The Hierarchical Naïve Bayes classifier (HBN) is an extension of the well-known Naïve Bayes classifiers (NB). NB assumes that, given a class variable *C* that we aim at predicting (say disease yes/disease no) on the basis of a set of *n*_{
f
} features *X* = {*x*_{1},..., *x*_{
nf
}}, the posterior probability of the class given the data *P*(*C*|*X*) is proportional to the product of the prior probability of the class and the conditional probability, P\left(X|C\right)\phantom{\rule{0.3em}{0ex}}=\phantom{\rule{0.3em}{0ex}}{\prod}_{f\phantom{\rule{0.3em}{0ex}}=\phantom{\rule{0.3em}{0ex}}1}^{{n}_{f}}P\left({X}_{f}|C\right), i.e. that the features are independent among each other given the class. NB is a simple and robust classifier, which may be conveniently used also in the context of large number of features, due to its strong bias.

HBN assumes that the measurements are stochastic variables with a hierarchical structure in terms of their probability distributions. We suppose that we can collect a number *n*_{
rep
} of observations, or replicates on each example, and that an example belongs to one of a set of given classes. Let us suppose that is a stochastic variable representing the replicates, whose probability distribution is dependent on a vector of parameters *θ*, which corresponds to the single example, and may represent, for example, the mean and variance of the probability distribution of replicates; if we consider the *i*-th example, with *i* in 1,..., *N*, the probability distribution of the vector of the replicates is given by {p}_{\left({X}_{i}|{\theta}_{i}\right)}, with, {X}_{i}\phantom{\rule{0.3em}{0ex}}=\phantom{\rule{0.3em}{0ex}}\left\{{x}_{i1},\phantom{\rule{0.3em}{0ex}}.\phantom{\rule{0.3em}{0ex}}.\phantom{\rule{0.3em}{0ex}}.\phantom{\rule{0.3em}{0ex}},\phantom{\rule{0.3em}{0ex}}{x}_{ij},\phantom{\rule{0.3em}{0ex}}.\phantom{\rule{0.3em}{0ex}}.\phantom{\rule{0.3em}{0ex}}.\phantom{\rule{0.3em}{0ex}},\phantom{\rule{0.3em}{0ex}}{x}_{i{n}_{rep}}\right\}, while the probability distribution of the individual parameters is {p}_{\left({\theta}_{i}|{{\xi}_{c}}_{{}_{k}}\right)}, where {\xi}_{{C}_{k}}is a set of population hyper-parameters that depends on the class *C*_{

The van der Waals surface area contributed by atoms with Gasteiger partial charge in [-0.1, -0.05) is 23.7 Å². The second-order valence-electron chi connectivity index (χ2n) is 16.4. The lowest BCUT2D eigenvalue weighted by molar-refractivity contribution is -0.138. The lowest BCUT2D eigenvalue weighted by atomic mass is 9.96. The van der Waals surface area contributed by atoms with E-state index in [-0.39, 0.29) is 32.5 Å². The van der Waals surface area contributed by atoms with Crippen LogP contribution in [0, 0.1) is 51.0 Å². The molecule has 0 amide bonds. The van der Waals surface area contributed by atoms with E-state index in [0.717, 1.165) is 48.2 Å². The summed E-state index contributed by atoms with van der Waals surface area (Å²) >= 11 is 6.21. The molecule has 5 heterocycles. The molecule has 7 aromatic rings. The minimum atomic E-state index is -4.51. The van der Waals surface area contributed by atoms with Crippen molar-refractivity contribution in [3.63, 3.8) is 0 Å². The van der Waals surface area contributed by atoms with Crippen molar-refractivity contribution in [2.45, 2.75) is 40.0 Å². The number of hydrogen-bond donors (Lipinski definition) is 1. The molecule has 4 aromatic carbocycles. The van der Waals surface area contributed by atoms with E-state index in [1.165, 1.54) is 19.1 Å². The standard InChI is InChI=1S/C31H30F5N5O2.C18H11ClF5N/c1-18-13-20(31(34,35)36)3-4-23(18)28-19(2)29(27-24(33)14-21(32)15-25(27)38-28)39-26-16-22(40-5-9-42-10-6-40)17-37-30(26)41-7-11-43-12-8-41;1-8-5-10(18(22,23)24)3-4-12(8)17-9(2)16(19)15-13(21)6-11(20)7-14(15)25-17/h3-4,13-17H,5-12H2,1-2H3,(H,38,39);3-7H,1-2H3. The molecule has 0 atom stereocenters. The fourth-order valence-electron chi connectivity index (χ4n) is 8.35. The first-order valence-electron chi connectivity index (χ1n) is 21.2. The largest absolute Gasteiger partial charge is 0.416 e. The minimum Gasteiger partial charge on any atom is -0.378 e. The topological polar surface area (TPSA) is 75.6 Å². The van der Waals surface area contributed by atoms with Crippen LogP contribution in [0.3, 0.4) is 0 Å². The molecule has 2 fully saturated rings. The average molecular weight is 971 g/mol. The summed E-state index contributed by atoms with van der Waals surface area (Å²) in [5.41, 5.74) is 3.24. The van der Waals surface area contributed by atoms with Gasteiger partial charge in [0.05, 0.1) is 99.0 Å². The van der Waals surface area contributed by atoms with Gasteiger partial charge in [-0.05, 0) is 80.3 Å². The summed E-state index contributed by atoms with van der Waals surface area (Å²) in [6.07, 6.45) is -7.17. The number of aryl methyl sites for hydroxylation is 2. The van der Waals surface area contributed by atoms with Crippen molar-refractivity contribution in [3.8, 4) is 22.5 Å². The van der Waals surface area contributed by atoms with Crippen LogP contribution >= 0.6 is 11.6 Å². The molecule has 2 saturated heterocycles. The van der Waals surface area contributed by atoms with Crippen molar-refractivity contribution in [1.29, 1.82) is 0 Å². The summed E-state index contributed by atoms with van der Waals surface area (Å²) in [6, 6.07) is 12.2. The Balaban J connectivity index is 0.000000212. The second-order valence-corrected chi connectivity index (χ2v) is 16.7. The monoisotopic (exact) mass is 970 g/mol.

k
} in the set *C* = {*C*_{
1
},... *C*_{
h
}} to which the example belongs, and is thus the same for all the examples of the same class. Figure 2 shows the representation of the problems though a graphical model with plates [21].

In a Bayesian framework, the classification step is therefore performed by finding the class with the highest posterior probability distribution. Thanks to the conditional independence assumptions of the hierarchical model described above, we can write {P}_{\left({C}_{k}|X\right)}\propto {P}_{\left(X|{\xi}_{{C}_{k}}\right)}{P}_{\left({\xi}_{{C}_{k}}|{C}_{k}\right)}{P}_{\left({C}_{k}\right)}. Since the population parameters {\xi}_{{C}_{k}} are determined by the knowledge of the class *C*_{
k
} with probability one, the equation can be simplified as {P}_{\left({C}_{k}|X\right)}\propto {P}_{\left(X|{\xi}_{{C}_{k}}\right)}{P}_{\left({C}_{k}\right)}. The posterior is thus dependent on the so-called marginal likelihood,{P}_{\left(X|{\xi}_{{C}_{k}}\right)}, which can be calculated by integrating out the vector of parameters *θ*.

Many replicates are available for each example. The examples are characterized by an individual vector of parameters *θ*; moreover, the examples belonging to the same class have a common set of parameters *ξ*.

P(X|{C}_{k},\xi )={\displaystyle {\int}_{{\mathrm{\Omega}}_{\theta}}{P}_{(X|{C}_{k},\theta )}{P}_{(\theta |{C}_{k},\xi )}d\theta}

(1)

where **Ω**_{
θ
} is the support of *θ*.

The learning problem will therefore consist in estimating the population parameters {\xi}_{{C}_{k}} for each class, while the classification problem is mainly related to the calculation of the marginal likelihood. To deal with multivariate problems, we resort to the Naïve Bayes algorithm (NB), which assumes that each attribute is conditionally independent from the others given the class.

P\left(X|{C}_{k}\right)=\prod _{f=1}^{{n}_{f}}P\left({X}_{f}|{C}_{k}\right)

(2)